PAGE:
My family — that’s my wife and me, our two girls, their husbands and our three grandchildren — recently went for a Saturday morning hike at Sapwi Trails Community Park; three generations of Conejo Valley residents. We chose Sapwi because of its central location, the variety of trails (we chose an easier one for three little ones and a very pregnant daughter), and the combination of natural open space and improved park facilities it had to offer.
We met at the parking lot on the corner of Erbes Road and Scenic Park Street (referred to as Sapwi Trails Neighborhood Park). There were plenty of open parking spots, a playground, a restroom and a water fountain to help get us started.
Of course, the grandchildren had to spend a few minutes on the playground before we started our hike, so the adults willingly chatted for a few minutes around the shaded picnic table. As we continued talking, several more families began to arrive… some for the playground, some for the bike pump track, and others who immediately headed out for the trails. We then gathered up our group and headed down the trail along Lang Creek.
The trail is well-marked with both directional and informational signs. The Chumash-themed logos on the signs made for interesting teaching opportunities. Crossing over the creek on the footbridge signaled an entrance into the “wilderness” for the grandchildren. As we continued down the trail, we encountered fellow hikers, runners, bird watchers and mountain bikers.
As we passed by the bike park, we stopped to watch kids of all ages (from 3 to around 33) honing their skills. The younger ones gracefully rode up and down the rolling mounds, while the more daring individuals flew through the air on the many jump runs for beginner, intermediate and advanced bikers. The shaded picnic table area was covered with backpacks and water bottles, and those riders taking breaks busily maintained the ramps and carefully crafted the dirt mounds to ensure they retained their shapes.
Back on the trail again, we met up with several family friends from the nearby neighborhood. The first group of friends was out for a run together. The second friend we passed was out for a mountain bike ride; after catching up on the latest family news, he commented about how much he enjoyed having access to the park, and his ability to ride from Chatsworth to the ocean — all on trails.
We continued on and passed the Lang Creek retention basin which provided another teaching opportunity. While the purpose of the basin was certainly not fully understood by the grandchildren, the adults present were impressed with how well-hidden it was! On we hiked to the end of the trail at Westlake Boulevard, where we turned to walk down the sidewalk, around to Avenida de los Arboles and back towards the park using the Arboles Terrace access (where there is also a parking lot, drinking fountain and restroom).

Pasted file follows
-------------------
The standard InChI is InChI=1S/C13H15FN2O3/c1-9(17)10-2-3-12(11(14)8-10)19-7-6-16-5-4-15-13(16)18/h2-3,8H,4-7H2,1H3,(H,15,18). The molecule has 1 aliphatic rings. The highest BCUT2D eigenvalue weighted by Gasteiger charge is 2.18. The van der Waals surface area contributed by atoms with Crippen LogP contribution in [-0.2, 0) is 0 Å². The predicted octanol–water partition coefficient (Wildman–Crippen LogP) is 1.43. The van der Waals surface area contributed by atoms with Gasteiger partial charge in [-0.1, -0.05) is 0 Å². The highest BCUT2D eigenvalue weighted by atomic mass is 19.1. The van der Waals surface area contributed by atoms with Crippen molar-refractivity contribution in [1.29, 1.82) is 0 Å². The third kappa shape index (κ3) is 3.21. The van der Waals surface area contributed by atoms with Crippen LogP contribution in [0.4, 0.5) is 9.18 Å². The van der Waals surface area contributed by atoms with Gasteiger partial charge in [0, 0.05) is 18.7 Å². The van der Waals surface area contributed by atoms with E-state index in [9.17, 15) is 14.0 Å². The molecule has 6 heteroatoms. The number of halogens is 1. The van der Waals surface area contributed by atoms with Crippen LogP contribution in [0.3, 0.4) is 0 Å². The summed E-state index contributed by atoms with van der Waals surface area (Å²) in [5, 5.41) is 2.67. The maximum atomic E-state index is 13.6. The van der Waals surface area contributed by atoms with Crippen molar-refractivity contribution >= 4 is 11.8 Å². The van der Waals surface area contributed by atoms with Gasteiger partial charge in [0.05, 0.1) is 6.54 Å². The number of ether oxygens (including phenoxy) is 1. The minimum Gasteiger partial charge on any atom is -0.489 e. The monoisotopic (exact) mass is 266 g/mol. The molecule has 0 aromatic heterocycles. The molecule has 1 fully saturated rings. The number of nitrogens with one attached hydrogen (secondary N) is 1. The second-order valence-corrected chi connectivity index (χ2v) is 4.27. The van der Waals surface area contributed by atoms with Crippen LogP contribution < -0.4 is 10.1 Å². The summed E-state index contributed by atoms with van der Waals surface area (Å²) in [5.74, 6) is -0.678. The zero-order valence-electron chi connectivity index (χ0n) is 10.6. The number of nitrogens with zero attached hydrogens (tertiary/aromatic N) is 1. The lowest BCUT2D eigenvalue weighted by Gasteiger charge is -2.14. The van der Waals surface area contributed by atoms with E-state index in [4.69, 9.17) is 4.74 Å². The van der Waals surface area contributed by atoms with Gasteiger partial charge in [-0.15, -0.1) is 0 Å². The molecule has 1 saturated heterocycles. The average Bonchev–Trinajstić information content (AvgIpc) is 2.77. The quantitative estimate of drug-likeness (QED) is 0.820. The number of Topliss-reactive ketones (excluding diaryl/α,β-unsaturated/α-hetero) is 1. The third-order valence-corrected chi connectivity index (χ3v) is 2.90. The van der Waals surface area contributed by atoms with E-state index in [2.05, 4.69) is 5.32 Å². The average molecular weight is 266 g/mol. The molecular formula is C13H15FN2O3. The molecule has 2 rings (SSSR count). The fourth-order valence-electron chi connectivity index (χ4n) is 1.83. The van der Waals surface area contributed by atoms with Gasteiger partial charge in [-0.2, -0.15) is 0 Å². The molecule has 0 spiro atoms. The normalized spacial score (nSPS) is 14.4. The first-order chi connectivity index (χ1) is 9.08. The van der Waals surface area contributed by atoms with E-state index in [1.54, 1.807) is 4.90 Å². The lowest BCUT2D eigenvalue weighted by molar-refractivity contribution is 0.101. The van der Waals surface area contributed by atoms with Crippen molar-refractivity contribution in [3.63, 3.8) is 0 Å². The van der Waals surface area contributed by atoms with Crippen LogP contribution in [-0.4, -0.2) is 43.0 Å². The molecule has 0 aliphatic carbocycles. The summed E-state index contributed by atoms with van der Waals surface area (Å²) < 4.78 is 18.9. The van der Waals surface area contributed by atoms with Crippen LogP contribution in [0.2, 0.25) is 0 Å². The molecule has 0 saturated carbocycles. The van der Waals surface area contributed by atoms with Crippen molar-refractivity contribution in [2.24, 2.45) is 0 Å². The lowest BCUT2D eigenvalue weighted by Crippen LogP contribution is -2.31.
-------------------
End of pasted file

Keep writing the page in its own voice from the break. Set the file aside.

After a quick drink we got back to the trail. We encountered some disc golfers along the way and talked to them a bit about the disc golf course at the park and the reasons why they had an entire backpack full of different discs. Apparently, there are specific discs for various distances and uses, much like golfers use different clubs on a golf course. At $20 each, the discs cost more than a typical Frisbee, but less than a golf club!
At the base of the access trail, we crossed another footbridge over Lang Creek (there are actually four footbridges in the park) and back to Lang Creek Trail. At this point, the grandchildren were slowing considerably, and their attention was focused more on the end of the hike than the trailside attractions and natural wonders. Even darting rabbits and lizards lost a little of their appeal!
After retracing our path back down the trail, we returned to our starting point at the neighborhood park. The playground was too enticing to resist, and the grandchildren somehow mustered enough energy to climb up and down the many features for another 20 minutes. After being satisfied with additional playtime and now feeling hot and even more tired, we gathered our belongings and headed over to the nearby coffee shop for something to eat and drink.
After concluding our family trek, I was reminded of just how many features are available at Sapwi Trails Community Park: A developed playground with lots of equipment, a bike pump track, several hiking/biking trails, disc golf, a remote control gliders field, three parking lots, three restrooms and lots of natural open space. This park is a living example of the many partnerships and activities that make up the Conejo Recreation and Park District. Whether you want to go on a family hike, try the jumps on your bike, play disc golf, or watch your children or grandchildren enjoy the playground, head on over to Sapwi Trails Community Park.
You will be glad you did!
Doug Nickles is a director/board member for the Conejo Recreation and Park District, the Conejo Open Space Conservation Agency and the California Association of Recreation and Park Districts. The views expressed are his and do not necessarily reflect those of the District, Agency or the respective Boards. He can be contacted via email at email@example.com.